The Legislature is constitutionally mandated to meet in their respective chambers for either an informal or formal session every 72 hours. Typically, informal sessions are held on Mondays and Thursdays unless there are formal sessions scheduled for those days. The scheduling of informal and formal sessions is determined by the Speaker of the House and the President of the Senate.

An informal session addresses non-controversial business of the Legislature and no roll calls are taken. Only reports of committees, enactments, papers from the other branch, resolutions, amendments, matters in the Orders of the Day, and other non-controversial issues are supposed to be considered and are approved by a voice vote. Informal sessions allow the Legislature to address day to day business, however, all business conducted must pass unanimously. If any member objects to a matter, the matter is not approved at that time. Additionally, while no attendance is taken, a handful of members usually attend the session, including a representative of the minority party, a representative of the progressive caucus, and members that anticipate
that their bills may be approved during the session.

A formal session considers and acts upon reports of committees, messages from theGovernor, petitions, orders, enactments, papers form the other branch, matters in theOrders of the Day and any other issues that may be controversial in nature and during which roll calls may be taken.

Engrossment and Enactment:

Once released from the Committee on Third Reading, the bill is brought before the membership for debate and a vote on “passage of the bill to be engrossed.” Once the bill is engrossed, it is sent to the other chamber to repeat the Three Reading process and engrossment. If the House and Senate pass the exact same versions of a bill, a vote on enactment must occur in both chambers.

Conference Committee:

If there are differences between the House and Senate bills, both chambers must agree on one version; the measure can’t progress to enactment until the same draft is approved by both chambers. This situation, which commonly arises during appropriation bill proceedings, requires the appointment of a conference committee. These are temporary bodies that iron out differences in legislation between the two branches. Conference committees are appointed by the Speaker of the House and Senate President of both chambers and consist of three representatives and three senators, one of whom from each body must be from the minority party.

The Governor:

Following enactment, the bill is sent to the Governor, who may act on the bill in a variety of ways. The Governor may:

1. Sign the bill. The bill becomes law after 90 days, unless it contains an emergencypreamble, in which case it becomes law immediately.

2. Veto the bill. The bill is returned to the General Court with his/her reasons for the veto. The legislature may reconsider the bill and can override the veto by a 2/3rdsvote in both chambers. The bill then becomes law without the Governor’s signature.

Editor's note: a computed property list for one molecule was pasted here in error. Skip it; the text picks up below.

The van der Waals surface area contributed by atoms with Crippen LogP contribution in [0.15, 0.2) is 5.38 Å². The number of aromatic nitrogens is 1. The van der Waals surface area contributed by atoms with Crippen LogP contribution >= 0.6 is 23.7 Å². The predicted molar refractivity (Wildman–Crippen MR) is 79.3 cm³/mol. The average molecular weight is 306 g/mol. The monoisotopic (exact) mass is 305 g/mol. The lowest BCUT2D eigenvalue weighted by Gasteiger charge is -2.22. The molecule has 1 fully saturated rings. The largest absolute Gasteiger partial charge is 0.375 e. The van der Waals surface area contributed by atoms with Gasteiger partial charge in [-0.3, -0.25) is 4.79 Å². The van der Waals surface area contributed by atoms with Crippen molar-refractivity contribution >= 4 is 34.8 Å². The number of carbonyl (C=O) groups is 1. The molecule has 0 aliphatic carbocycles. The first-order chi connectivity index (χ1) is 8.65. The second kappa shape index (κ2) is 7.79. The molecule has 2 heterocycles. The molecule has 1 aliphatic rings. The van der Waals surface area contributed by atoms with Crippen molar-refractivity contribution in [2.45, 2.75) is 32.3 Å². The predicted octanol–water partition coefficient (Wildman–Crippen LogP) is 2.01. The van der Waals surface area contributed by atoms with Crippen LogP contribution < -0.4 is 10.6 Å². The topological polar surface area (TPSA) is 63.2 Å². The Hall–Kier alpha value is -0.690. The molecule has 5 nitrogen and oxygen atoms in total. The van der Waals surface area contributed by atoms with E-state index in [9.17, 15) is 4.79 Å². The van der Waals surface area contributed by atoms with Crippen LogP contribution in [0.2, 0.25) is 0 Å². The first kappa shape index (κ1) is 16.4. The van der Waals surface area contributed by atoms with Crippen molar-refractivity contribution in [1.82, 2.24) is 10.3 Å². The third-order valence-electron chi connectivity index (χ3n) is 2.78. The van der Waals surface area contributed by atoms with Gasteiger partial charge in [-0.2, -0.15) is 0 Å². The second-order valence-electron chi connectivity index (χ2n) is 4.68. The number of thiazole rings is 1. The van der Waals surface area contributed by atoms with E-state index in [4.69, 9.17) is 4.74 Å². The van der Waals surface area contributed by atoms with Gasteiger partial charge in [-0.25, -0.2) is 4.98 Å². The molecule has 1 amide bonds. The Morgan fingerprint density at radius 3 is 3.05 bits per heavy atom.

3. The Governor may choose not to sign the bill but let it become law anyway. This occurs if he/she holds the bill for ten days during which time the legislature is insession.

4. Return the bill to the General Court with recommendation for changes. This action also opens the bill to any additional amendments offered by members. The Legislature can consider the recommendation, but may return the bill without accommodating his/her proposal. If so, the Governor must sign the bill as is or veto it.

5. Line item veto. The Governor only has this power for the annual state budget. He/she may line out or veto certain provisions, most often expenditure items with which he does not agree, and then sign the remainder into law. The line item vetoes are returned to the General Court who can override the Governor’s vetoes with a 2/3rds majority in both chambers.

Any bills that are not passed by the conclusion of the two year legislative session are no longer valid. They must be refiled to be considered during the next session.

Effective Date of Legislation:

Laws involving general legislation (i.e. legislation of a general and permanent effect), become effective 90 days after the Governor’s signature. Days are counted in succession, including holidays and weekends, and acts become effective at 12:01 am on the 91st day.  

Acts with emergency preambles usually provide for the measure to become effective immediately, but always in less than 90 days. The preamble must be adopted by both branches. In such cases, the act is effective upon the precise moment of the Governor’s signature.

In addition, the Governor can file an “emergency letter” requiring an act to become effective immediately. This emergency declaration is filed with the Secretary of State; the effective date and time (down to the minute) is recorded as of the filing in the Secretary of State’s Office.

Some acts contain particular effective date language as a provision within the act. Special acts are usually effective in 30 days unless noted otherwise at the end of the act. Some Special Acts are made effective upon passage if, upon review by Senate or House Counsel or an amendment of the General Court, it is decided that a more immediate effect is necessary.